The next comment is to consider the EASA “take” on QA & QC (A Quality System Contains Both). QC is embedded in every aspect and element of the Production Process.

The primary objective of an EASA Compliant Quality Auditing is to ensure both external and internal compliance with regulatory and organisational procedures.

We have a number of secondary objectives which are typically organisationally driven rather than EASA driven. (Never the less such elements provide for an indication of the intent and effectiveness of the organisation.)

An example of a secondary objective would be a demonstration of continuous improvement – which would mean a reduction in findings over time for a consistent level of auditing activity.

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So let’s take a look at how we could perform an Audit of the Internal Reporting System within an Operators Management System.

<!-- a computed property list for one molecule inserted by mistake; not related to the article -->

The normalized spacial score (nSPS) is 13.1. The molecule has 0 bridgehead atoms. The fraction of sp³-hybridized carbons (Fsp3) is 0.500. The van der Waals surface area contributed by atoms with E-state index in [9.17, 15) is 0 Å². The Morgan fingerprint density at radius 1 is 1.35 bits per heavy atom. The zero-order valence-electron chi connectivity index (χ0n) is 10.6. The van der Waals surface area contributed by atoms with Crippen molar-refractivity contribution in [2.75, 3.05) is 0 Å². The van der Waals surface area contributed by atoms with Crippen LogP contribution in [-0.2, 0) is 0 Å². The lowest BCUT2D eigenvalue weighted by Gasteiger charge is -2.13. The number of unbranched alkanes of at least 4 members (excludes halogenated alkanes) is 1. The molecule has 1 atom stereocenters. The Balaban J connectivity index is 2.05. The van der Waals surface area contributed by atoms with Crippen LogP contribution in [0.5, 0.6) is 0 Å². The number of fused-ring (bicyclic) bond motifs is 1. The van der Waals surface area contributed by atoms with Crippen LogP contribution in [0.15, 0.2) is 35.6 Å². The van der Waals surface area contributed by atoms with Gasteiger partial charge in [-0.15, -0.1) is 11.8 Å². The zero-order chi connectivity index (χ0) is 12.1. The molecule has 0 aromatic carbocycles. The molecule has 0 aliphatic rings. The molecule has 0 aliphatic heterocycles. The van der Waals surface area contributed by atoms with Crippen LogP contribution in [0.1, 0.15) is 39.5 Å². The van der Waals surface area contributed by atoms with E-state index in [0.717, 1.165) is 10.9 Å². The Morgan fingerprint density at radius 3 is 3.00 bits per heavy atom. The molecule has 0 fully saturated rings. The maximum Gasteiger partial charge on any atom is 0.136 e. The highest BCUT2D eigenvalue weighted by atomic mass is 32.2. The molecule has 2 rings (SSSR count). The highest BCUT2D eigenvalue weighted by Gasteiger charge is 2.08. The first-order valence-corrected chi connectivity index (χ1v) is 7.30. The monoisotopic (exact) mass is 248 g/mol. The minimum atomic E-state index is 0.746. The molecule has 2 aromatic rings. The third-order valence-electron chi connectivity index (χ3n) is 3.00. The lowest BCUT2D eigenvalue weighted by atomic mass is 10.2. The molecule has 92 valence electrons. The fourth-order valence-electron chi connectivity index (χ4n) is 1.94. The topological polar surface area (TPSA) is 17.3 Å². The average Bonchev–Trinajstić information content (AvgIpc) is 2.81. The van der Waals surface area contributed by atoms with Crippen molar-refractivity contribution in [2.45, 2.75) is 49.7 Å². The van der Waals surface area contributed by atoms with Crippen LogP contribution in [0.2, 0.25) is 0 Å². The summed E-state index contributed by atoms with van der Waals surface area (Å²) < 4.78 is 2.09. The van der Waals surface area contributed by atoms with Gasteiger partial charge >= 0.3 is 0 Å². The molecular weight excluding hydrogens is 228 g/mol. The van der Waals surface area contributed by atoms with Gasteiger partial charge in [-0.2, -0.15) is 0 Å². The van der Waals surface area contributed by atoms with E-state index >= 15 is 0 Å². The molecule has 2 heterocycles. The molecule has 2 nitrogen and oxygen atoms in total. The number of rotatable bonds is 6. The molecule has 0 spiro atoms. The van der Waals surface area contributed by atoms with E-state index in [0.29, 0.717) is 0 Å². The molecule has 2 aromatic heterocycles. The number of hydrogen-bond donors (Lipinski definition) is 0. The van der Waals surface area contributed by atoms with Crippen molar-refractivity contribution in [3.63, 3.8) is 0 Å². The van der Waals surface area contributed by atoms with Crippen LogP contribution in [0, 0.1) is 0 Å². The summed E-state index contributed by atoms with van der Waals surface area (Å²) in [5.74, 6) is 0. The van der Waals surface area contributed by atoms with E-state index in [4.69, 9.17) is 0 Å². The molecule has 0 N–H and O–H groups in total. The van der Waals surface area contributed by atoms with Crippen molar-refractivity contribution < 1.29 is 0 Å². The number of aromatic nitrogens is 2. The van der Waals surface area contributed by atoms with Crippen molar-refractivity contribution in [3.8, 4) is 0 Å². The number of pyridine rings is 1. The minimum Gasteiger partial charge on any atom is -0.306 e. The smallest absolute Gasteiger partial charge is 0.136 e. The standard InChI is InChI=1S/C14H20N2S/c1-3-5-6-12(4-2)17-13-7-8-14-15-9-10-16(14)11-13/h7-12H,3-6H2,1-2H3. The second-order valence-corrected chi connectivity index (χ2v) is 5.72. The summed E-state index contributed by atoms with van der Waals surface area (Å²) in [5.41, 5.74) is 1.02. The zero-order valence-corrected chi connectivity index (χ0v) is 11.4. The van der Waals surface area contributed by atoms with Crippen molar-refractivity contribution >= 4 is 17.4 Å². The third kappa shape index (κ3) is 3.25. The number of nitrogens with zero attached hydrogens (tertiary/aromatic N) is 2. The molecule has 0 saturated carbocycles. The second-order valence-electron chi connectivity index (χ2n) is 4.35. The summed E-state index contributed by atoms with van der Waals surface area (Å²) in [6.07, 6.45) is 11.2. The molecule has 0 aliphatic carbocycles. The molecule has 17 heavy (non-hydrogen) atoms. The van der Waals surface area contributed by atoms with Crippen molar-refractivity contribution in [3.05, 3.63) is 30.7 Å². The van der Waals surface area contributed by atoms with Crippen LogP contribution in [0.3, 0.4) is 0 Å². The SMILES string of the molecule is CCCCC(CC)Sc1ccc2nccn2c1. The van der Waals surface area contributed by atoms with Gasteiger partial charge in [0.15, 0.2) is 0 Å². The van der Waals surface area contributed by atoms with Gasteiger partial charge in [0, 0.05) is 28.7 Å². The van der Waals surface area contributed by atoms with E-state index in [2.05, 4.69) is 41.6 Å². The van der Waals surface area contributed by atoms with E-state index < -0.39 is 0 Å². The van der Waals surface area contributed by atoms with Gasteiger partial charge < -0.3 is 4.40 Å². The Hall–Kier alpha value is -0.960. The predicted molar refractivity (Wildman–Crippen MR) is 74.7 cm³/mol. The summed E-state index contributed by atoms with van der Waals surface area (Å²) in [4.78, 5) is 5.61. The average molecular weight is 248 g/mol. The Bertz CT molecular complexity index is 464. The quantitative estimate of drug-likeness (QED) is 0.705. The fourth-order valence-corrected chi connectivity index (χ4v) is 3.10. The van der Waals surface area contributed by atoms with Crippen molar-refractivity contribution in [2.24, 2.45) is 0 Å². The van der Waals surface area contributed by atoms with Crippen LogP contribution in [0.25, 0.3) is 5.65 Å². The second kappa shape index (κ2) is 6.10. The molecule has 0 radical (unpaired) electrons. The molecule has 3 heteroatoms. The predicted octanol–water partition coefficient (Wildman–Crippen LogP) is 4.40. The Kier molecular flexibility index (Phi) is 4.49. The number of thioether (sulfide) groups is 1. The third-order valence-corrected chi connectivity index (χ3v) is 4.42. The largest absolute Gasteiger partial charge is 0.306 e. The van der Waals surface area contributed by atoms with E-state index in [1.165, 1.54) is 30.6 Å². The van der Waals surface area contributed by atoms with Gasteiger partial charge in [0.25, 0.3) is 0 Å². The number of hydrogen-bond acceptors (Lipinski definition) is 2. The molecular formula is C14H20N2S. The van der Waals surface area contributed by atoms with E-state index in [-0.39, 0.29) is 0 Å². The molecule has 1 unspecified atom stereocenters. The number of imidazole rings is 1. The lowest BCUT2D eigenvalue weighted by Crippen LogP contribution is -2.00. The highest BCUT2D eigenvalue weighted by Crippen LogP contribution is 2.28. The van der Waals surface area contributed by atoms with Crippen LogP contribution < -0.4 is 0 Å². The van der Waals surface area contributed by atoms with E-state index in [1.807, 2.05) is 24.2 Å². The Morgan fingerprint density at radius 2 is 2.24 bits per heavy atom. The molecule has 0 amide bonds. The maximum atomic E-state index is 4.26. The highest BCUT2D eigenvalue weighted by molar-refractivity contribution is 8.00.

Consider First the Background Regulatory Obligations and to note that we need in this case to comply with both 965/2012 and 376/2014 (Proposed Audit Items are identified as AI-N)

AMC1 ORO.GEN.200(a)(2) Management system
COMPLEX OPERATORS - SAFETY POLICY

(a) The safety policy should:

(4) Include safety reporting principles. AI-1

(b) The safety policy should include a commitment:

(5) Not to blame someone for reporting something which would not have been otherwise detected. AI-2

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Introduction

The essential purpose of an EASA compliance audit is to support the maintenance of the regulatory approval.

Quality Assurance Compliance Audits are a systematic and independent comparison of the way the system process or objective is met. Using the observations made during this audit, as “objective evidence” a comparison is thus made against the standard, generating non-conformities or corrective actions in the event of any discrepancy.

The audits should be documented with a checklist which shows the details of the audit standard or audit criteria which is being applied to the audit.

Note 1 Quality Assurance Audits are Prescriptive in as much as they are always referenced against a standard – means compliant.